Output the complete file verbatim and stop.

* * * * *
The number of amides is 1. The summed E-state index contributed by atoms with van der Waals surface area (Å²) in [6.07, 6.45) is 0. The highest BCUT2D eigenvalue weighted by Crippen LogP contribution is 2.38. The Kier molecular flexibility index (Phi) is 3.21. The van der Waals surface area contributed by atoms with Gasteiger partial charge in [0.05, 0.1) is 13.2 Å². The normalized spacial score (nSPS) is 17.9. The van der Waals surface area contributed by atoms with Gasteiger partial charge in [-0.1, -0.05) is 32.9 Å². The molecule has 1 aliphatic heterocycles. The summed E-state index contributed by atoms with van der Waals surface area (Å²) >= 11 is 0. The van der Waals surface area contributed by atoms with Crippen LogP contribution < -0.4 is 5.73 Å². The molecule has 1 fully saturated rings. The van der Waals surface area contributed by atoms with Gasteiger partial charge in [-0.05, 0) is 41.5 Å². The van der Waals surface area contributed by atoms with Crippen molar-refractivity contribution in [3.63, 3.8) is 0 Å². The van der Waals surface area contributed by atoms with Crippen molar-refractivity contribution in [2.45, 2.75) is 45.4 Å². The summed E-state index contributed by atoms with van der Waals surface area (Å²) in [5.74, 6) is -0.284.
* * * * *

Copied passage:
The number of amides is 1. The summed E-state index contributed by atoms with van der Waals surface area (Å²) in [6.07, 6.45) is 0. The highest BCUT2D eigenvalue weighted by Crippen LogP contribution is 2.38. The Kier molecular flexibility index (Phi) is 3.21. The van der Waals surface area contributed by atoms with Gasteiger partial charge in [0.05, 0.1) is 13.2 Å². The normalized spacial score (nSPS) is 17.9. The van der Waals surface area contributed by atoms with Gasteiger partial charge in [-0.1, -0.05) is 32.9 Å². The molecule has 1 aliphatic heterocycles. The summed E-state index contributed by atoms with van der Waals surface area (Å²) >= 11 is 0. The van der Waals surface area contributed by atoms with Crippen LogP contribution < -0.4 is 5.73 Å². The molecule has 1 fully saturated rings. The van der Waals surface area contributed by atoms with Gasteiger partial charge in [-0.05, 0) is 41.5 Å². The van der Waals surface area contributed by atoms with Crippen molar-refractivity contribution in [3.63, 3.8) is 0 Å². The van der Waals surface area contributed by atoms with Crippen molar-refractivity contribution in [2.45, 2.75) is 45.4 Å². The summed E-state index contributed by atoms with van der Waals surface area (Å²) in [5.74, 6) is -0.284.